bird flu

Bird Flu Strikes US Dairy Cows for the First Time: Unprecedented Outbreak Raises Concerns

Bird Flu Found in US Dairy Cows for First Time: USDA Confirms Outbreak in Texas, Kansas, and New Mexico

The US Department of Agriculture (USDA) confirmed on Monday, March 25, that bird flu has been detected in dairy cows in Texas, Kansas, and New Mexico.

Milk from cows in Kansas and Texas tested positive for avian influenza, marking the first instance of bird flu in livestock.

US health officials reassure the public that the commercial milk supply remains safe.

According to the New York Times, the USDA stated, “At this stage, there is no concern about the safety of the commercial milk supply or that this circumstance poses a risk to consumer health.”

Influenza expert Stacey L. Schultz-Cherry emphasized that there is no need to panic, attributing the outbreak to contact with diseased wild birds.

The US Centers for Disease Control and Prevention (CDC) notes that these viruses typically do not infect humans.

The Texas Animal Health Commission identified the flu virus as type ‘A H5N1’.

Older cows in Texas, Kansas, and New Mexico are primarily affected, showing symptoms such as loss of appetite, changes in manure consistency, and decreased milk production.

Milk from infected cows is being either destroyed or redirected in avian influenza dairy cattle.

Bird Flu Reaches Cattle; Virus Found In Milk From 3 States

bird flu

USDA: Avian Influenza Detected in Unpasteurized Milk from Three States

USDA officials report that avian influenza has been found in unpasteurized milk from three states. While the risk to consumers remains low, the spread to livestock signals a significant development in the ongoing bird flu situation avian influenza dairy cattle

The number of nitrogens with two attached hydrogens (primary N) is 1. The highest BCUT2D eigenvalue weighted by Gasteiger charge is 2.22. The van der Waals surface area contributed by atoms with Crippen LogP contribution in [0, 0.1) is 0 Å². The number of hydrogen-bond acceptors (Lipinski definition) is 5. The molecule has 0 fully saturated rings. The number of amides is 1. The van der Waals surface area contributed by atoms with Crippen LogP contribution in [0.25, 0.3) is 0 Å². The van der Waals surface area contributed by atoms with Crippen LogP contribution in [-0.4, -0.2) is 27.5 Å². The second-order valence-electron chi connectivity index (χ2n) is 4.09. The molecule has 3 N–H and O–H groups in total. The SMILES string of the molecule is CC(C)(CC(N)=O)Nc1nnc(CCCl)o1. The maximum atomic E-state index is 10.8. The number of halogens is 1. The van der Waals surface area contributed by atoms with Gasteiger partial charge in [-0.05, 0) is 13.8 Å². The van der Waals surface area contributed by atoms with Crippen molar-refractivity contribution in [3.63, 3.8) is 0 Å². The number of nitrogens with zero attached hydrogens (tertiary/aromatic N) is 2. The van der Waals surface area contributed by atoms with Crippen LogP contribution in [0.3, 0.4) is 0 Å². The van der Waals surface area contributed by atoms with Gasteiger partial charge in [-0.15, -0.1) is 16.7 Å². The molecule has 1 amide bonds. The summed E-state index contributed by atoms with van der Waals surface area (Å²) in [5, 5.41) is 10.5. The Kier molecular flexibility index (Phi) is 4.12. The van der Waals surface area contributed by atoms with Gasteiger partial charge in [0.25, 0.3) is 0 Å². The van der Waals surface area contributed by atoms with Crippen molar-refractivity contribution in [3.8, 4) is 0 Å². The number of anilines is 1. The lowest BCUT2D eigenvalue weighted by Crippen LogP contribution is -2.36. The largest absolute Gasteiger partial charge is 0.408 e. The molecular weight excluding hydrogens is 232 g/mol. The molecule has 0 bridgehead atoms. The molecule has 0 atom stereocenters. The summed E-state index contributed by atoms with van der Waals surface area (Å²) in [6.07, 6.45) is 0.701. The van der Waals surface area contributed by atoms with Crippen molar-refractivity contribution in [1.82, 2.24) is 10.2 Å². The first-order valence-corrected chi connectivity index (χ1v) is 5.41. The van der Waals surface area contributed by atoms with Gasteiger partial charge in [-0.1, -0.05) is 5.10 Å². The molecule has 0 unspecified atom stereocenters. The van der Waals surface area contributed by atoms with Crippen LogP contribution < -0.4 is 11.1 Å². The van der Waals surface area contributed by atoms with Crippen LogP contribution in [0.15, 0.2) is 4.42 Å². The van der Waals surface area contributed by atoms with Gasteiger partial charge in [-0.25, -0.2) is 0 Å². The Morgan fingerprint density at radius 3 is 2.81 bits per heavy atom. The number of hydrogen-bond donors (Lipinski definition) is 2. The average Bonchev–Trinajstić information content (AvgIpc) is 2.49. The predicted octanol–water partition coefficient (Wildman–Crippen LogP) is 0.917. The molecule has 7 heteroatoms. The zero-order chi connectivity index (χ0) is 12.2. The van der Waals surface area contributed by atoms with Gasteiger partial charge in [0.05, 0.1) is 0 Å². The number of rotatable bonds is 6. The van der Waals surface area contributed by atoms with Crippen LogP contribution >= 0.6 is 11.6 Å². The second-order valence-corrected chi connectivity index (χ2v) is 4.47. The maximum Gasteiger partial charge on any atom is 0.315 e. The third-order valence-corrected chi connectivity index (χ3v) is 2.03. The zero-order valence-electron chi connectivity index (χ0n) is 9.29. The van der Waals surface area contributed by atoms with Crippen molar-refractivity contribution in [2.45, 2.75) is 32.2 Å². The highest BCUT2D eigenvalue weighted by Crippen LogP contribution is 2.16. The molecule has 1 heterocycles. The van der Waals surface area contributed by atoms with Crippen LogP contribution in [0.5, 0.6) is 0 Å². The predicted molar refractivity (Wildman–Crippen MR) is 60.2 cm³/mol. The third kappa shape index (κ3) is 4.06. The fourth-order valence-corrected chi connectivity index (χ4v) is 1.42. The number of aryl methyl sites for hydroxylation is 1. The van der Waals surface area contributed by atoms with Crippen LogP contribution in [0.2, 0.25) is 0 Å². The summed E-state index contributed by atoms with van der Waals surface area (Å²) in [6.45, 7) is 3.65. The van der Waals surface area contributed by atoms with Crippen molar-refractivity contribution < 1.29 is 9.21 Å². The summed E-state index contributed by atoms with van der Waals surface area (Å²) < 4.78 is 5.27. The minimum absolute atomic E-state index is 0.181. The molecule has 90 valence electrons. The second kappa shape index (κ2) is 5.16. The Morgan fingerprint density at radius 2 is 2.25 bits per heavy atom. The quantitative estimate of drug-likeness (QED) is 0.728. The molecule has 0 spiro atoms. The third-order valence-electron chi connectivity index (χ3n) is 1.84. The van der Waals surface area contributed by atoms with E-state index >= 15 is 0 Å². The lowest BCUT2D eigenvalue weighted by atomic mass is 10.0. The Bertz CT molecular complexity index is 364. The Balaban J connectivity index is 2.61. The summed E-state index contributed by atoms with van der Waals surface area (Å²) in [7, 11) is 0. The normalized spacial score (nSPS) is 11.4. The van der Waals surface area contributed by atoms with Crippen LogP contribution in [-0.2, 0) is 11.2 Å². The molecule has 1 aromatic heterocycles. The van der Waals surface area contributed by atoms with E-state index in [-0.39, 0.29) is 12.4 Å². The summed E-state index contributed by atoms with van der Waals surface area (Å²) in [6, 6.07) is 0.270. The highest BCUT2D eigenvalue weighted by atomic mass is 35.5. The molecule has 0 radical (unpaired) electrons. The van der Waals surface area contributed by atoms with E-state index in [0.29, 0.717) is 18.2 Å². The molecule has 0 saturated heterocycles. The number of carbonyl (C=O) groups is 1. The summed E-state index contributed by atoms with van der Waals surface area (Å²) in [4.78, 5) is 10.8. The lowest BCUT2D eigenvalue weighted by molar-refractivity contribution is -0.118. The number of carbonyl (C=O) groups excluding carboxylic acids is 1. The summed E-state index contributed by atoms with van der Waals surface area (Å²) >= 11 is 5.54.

The federal government reassured that its tests on the cattle did not identify any mutations in the virus that could enhance its transmissibility to humans.

Concerns among dairy farmers in Texas arose three weeks ago when cattle started displaying symptoms of what officials dubbed as the ‘mystery dairy cow disease,’ according to Texas Department of Agriculture Commissioner Sid Miller. Milk production declined sharply, and the cows exhibited lethargy and reduced appetite.

Commissioner Miller stated, ‘We hadn’t encountered anything like it before. It was akin to them having a cold.’

Following these alarming developments, the state’s animal health commission initiated an investigation, which included screenings for bird flu, as stated by spokeswoman Erin Robinson. USDA officials, based on Texas’s findings, speculate that the virus was transmitted to the cows from infected wild birds

According to experts, livestock typically recover within seven to 10 days without intervention, a departure from bird flu outbreaks in poultry, which often require culling entire flocks to contain the virus. Since 2022, approximately 82 million wild and commercial birds in the U.S. have been affected by outbreaks.

Currently, the virus seems to be infecting around 10% of lactating dairy cows in affected herds, notes Michael Payne, a food animal veterinarian and biosecurity expert at the University of California-Davis Western Institute for Food Safety and Security.

Payne remarked, ‘This situation differs significantly from high-path influenza outbreaks in bird flocks.

Dairy industry representatives have announced the implementation of enhanced biosecurity measures on U.S. farms, such as reducing traffic and restricting visits to essential personnel only.

Michael Payne highlighted that bird flu has been documented in 48 mammal species before, suggesting that its transmission to ruminants was inevitable.

Bird Flu Spreads to Dairy Cows

US regulators have verified cases of avian influenza in sick cattle in Texas, Kansas, and potentially New Mexico. They emphasize that the nation’s milk supply remains secure.

The Department of Agriculture announced on Monday that a highly fatal form of avian influenza has been confirmed in US dairy cattle in Texas and Kansas, marking the first known instance of cows infected with the virus.

According to the agency, the cows seem to have contracted the virus from wild birds, with reports of dead birds on some farms. The Texas Animal Health Commission confirmed the presence of the H5N1 influenza subtype and noted that the virus closely resembled the strain circulating among birds nationwide